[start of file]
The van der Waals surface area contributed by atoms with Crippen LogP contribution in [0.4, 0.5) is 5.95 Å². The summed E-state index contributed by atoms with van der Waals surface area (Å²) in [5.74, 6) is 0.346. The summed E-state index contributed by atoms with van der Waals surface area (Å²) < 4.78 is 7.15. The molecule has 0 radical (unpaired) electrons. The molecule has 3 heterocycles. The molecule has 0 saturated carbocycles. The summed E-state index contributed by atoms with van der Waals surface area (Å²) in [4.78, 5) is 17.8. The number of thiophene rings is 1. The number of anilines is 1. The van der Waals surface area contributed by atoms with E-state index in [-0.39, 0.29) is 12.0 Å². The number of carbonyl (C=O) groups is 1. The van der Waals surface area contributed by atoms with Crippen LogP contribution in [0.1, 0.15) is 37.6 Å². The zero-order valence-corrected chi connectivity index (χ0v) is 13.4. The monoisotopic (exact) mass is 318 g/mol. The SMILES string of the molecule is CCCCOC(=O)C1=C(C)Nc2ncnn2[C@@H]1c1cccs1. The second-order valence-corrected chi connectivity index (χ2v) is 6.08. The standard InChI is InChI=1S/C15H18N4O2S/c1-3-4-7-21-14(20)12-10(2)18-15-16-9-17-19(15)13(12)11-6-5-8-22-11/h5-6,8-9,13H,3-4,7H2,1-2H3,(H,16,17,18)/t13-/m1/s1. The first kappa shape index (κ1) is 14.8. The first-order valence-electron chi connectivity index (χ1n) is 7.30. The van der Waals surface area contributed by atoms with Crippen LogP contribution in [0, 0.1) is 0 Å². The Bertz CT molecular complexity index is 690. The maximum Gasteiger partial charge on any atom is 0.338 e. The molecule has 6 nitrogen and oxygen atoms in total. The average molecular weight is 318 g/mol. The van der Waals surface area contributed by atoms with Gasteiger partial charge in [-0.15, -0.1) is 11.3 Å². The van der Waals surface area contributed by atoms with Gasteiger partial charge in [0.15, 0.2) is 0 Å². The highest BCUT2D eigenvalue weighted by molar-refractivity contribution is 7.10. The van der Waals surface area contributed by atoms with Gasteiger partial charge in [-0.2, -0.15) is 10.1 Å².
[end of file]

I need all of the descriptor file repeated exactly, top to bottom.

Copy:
The van der Waals surface area contributed by atoms with Crippen LogP contribution in [0.4, 0.5) is 5.95 Å². The summed E-state index contributed by atoms with van der Waals surface area (Å²) in [5.74, 6) is 0.346. The summed E-state index contributed by atoms with van der Waals surface area (Å²) < 4.78 is 7.15. The molecule has 0 radical (unpaired) electrons. The molecule has 3 heterocycles. The molecule has 0 saturated carbocycles. The summed E-state index contributed by atoms with van der Waals surface area (Å²) in [4.78, 5) is 17.8. The number of thiophene rings is 1. The number of anilines is 1. The van der Waals surface area contributed by atoms with E-state index in [-0.39, 0.29) is 12.0 Å². The number of carbonyl (C=O) groups is 1. The van der Waals surface area contributed by atoms with Crippen LogP contribution in [0.1, 0.15) is 37.6 Å². The zero-order valence-corrected chi connectivity index (χ0v) is 13.4. The monoisotopic (exact) mass is 318 g/mol. The SMILES string of the molecule is CCCCOC(=O)C1=C(C)Nc2ncnn2[C@@H]1c1cccs1. The second-order valence-corrected chi connectivity index (χ2v) is 6.08. The standard InChI is InChI=1S/C15H18N4O2S/c1-3-4-7-21-14(20)12-10(2)18-15-16-9-17-19(15)13(12)11-6-5-8-22-11/h5-6,8-9,13H,3-4,7H2,1-2H3,(H,16,17,18)/t13-/m1/s1. The first kappa shape index (κ1) is 14.8. The first-order valence-electron chi connectivity index (χ1n) is 7.30. The van der Waals surface area contributed by atoms with Crippen LogP contribution in [0, 0.1) is 0 Å². The Bertz CT molecular complexity index is 690. The maximum Gasteiger partial charge on any atom is 0.338 e. The molecule has 6 nitrogen and oxygen atoms in total. The average molecular weight is 318 g/mol. The van der Waals surface area contributed by atoms with Gasteiger partial charge in [-0.15, -0.1) is 11.3 Å². The van der Waals surface area contributed by atoms with Gasteiger partial charge in [0.15, 0.2) is 0 Å². The highest BCUT2D eigenvalue weighted by molar-refractivity contribution is 7.10. The van der Waals surface area contributed by atoms with Gasteiger partial charge in [-0.2, -0.15) is 10.1 Å².